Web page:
PROVIDENCE, R.I. (WPRI) – As Rhode Island’s junior U.S. senator, Sheldon Whitehouse has made a national name for himself as an unwavering, vocal advocate of stopping climate change.
So what does Whitehouse think of Invenergy LLC’s proposal to build a new 900-megawatt power plant in Burrillville, which critics note will use carbon-emitting natural gas, but supporters emphasize will be cleaner than burning coal?
The short answer: he isn’t for it or against it.
“Senator Whitehouse is still reviewing the details of the proposed power plant,” Whitehouse spokesman Seth Larson told WPRI.com.
The senator’s hesitation illustrates the tricky position that local Democrats who want to reduce carbon emissions are in, as they try to balance the competing demands of voters who want lower energy bills and environmental activists who are strongly opposed to any new investment in fossil fuels.
“Generally speaking, he supports the near-term expansion of natural gas capacity in New England to ease winter price spikes on consumers as we transition to more renewable energy,” Larson explained. “These winter spikes are very localized because of national distribution system quirks. Other states don’t get hit and enjoy far lower prices than Rhode Island.”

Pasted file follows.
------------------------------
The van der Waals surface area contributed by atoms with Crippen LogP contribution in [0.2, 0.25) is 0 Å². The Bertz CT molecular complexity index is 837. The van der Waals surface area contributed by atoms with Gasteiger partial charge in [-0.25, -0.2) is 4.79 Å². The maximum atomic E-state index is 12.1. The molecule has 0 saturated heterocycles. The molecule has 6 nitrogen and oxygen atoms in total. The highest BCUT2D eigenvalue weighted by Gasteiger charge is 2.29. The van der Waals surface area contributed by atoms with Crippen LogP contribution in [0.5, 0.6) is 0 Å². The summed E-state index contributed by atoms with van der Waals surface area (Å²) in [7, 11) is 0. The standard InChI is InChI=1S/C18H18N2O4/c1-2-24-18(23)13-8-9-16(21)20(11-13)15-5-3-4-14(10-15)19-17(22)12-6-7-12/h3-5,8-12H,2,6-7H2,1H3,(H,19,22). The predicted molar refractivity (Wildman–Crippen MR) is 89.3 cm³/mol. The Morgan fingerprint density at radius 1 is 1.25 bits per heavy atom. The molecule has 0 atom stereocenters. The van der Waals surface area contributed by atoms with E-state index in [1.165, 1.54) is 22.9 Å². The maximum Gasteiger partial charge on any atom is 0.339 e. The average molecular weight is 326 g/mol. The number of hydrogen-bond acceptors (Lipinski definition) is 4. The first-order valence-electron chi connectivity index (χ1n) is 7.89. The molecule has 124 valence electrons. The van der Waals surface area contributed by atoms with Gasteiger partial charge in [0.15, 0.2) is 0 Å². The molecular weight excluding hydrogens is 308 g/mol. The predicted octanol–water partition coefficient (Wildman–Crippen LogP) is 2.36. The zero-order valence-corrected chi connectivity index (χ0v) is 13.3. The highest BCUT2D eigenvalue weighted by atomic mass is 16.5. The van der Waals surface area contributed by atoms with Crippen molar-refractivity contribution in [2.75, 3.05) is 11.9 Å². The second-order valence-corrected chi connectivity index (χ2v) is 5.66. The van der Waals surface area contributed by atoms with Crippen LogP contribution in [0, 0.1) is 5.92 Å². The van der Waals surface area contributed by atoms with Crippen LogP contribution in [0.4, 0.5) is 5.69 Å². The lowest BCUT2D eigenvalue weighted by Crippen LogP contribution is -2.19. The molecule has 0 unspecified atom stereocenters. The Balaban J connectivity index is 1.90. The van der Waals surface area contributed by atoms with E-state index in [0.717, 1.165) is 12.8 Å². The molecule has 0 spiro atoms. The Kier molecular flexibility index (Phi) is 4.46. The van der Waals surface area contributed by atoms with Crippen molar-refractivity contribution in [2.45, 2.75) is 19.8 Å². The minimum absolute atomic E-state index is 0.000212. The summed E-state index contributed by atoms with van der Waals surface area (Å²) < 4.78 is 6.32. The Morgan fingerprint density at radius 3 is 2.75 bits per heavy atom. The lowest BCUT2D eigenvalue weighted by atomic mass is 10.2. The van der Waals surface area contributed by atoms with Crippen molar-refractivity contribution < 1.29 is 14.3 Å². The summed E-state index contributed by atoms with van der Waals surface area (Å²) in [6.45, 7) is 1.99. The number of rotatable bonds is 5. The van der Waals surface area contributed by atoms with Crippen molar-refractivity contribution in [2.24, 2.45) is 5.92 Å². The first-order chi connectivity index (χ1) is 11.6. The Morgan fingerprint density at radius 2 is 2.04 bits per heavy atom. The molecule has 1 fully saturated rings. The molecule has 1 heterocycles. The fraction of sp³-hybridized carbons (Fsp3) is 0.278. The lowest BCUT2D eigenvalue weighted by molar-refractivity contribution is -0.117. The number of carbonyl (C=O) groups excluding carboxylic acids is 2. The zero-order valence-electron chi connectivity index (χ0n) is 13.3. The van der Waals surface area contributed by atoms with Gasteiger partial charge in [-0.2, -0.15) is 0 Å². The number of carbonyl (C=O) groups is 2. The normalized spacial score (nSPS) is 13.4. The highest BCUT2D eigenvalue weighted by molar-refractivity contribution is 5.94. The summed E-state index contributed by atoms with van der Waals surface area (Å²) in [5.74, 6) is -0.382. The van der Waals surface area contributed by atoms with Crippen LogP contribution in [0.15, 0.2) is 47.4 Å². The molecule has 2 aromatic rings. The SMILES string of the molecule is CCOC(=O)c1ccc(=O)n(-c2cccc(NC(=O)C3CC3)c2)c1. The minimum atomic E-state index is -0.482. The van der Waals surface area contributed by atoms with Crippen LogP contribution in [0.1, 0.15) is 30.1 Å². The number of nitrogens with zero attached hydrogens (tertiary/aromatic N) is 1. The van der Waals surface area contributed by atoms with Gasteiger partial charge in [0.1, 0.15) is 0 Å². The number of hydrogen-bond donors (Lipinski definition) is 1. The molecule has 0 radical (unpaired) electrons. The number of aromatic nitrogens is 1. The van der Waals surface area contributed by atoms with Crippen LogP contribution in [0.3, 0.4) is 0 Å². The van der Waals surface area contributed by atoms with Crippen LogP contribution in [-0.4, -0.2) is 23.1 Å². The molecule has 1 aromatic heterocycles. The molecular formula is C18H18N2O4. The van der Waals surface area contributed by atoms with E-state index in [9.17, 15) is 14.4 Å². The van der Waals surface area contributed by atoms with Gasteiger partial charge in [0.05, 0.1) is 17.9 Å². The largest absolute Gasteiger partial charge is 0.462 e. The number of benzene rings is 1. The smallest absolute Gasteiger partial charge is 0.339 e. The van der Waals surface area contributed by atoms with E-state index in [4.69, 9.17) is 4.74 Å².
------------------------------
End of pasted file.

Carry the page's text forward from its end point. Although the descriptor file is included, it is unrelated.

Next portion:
That argument sounds similar to the one made by Gov. Gina Raimondo and other New England politicians who’ve said the region’s sky-high electricity prices require increased natural gas supplies, even as longer-term efforts are made to expand renewable energy.
At the same time, Larson took pains to emphasize that Whitehouse is aware of the concerns expressed by activists who protested outside Tuesday’s news conference unveiling the Burillville power plant proposal.
“The senator has significant concerns about methane leaks during natural gas production and elsewhere in the supply chain and has been urging EPA to pin down the size of the problem and take action to address it,” Larson said.
Chicago-based Invenergy is now seeking approval for the Burrillville power plant, dubbed the Clear River Energy Center and expected to cost $700 million, from the R.I. Energy Facility Siting Board and other government bodies. The company says it hopes the facility will be up and running by the summer of 2019.Ted Nesi (email@example.com) covers politics and the economy for WPRI.com. He hosts Executive Suite and writes the Nesi’s Notes blog. Follow him on Twitter: @tednesi